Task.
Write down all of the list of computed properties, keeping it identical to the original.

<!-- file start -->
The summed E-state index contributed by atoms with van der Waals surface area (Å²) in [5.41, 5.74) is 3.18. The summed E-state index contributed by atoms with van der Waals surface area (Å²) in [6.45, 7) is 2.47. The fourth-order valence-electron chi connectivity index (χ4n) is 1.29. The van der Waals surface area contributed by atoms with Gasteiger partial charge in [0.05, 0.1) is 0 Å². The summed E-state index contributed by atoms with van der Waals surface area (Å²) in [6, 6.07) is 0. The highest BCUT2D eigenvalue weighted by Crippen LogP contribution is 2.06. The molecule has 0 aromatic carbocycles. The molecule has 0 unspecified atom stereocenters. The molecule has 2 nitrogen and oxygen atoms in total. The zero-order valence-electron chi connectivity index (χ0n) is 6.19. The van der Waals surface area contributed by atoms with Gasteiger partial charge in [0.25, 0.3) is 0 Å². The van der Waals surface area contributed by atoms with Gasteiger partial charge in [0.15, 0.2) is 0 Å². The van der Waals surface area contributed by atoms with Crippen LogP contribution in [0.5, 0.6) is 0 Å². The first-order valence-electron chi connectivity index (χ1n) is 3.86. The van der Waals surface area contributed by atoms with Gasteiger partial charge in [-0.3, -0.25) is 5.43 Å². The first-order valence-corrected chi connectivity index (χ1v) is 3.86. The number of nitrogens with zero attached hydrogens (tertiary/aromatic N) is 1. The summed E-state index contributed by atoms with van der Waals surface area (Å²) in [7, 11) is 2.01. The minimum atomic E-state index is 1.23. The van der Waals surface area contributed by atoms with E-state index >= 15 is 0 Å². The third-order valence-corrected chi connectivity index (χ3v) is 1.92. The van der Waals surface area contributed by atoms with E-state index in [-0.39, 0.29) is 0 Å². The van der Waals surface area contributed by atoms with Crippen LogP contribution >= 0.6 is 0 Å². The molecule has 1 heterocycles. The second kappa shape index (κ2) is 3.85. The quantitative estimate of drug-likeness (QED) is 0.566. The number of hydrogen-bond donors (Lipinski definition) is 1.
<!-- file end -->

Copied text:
The summed E-state index contributed by atoms with van der Waals surface area (Å²) in [5.41, 5.74) is 3.18. The summed E-state index contributed by atoms with van der Waals surface area (Å²) in [6.45, 7) is 2.47. The fourth-order valence-electron chi connectivity index (χ4n) is 1.29. The van der Waals surface area contributed by atoms with Gasteiger partial charge in [0.05, 0.1) is 0 Å². The summed E-state index contributed by atoms with van der Waals surface area (Å²) in [6, 6.07) is 0. The highest BCUT2D eigenvalue weighted by Crippen LogP contribution is 2.06. The molecule has 0 aromatic carbocycles. The molecule has 0 unspecified atom stereocenters. The molecule has 2 nitrogen and oxygen atoms in total. The zero-order valence-electron chi connectivity index (χ0n) is 6.19. The van der Waals surface area contributed by atoms with Gasteiger partial charge in [0.25, 0.3) is 0 Å². The van der Waals surface area contributed by atoms with Gasteiger partial charge in [0.15, 0.2) is 0 Å². The van der Waals surface area contributed by atoms with Crippen LogP contribution in [0.5, 0.6) is 0 Å². The first-order valence-electron chi connectivity index (χ1n) is 3.86. The van der Waals surface area contributed by atoms with Gasteiger partial charge in [-0.3, -0.25) is 5.43 Å². The first-order valence-corrected chi connectivity index (χ1v) is 3.86. The number of nitrogens with zero attached hydrogens (tertiary/aromatic N) is 1. The summed E-state index contributed by atoms with van der Waals surface area (Å²) in [7, 11) is 2.01. The minimum atomic E-state index is 1.23. The van der Waals surface area contributed by atoms with E-state index >= 15 is 0 Å². The third-order valence-corrected chi connectivity index (χ3v) is 1.92. The van der Waals surface area contributed by atoms with E-state index in [-0.39, 0.29) is 0 Å². The van der Waals surface area contributed by atoms with Crippen LogP contribution >= 0.6 is 0 Å². The molecule has 1 heterocycles. The second kappa shape index (κ2) is 3.85. The quantitative estimate of drug-likeness (QED) is 0.566. The number of hydrogen-bond donors (Lipinski definition) is 1.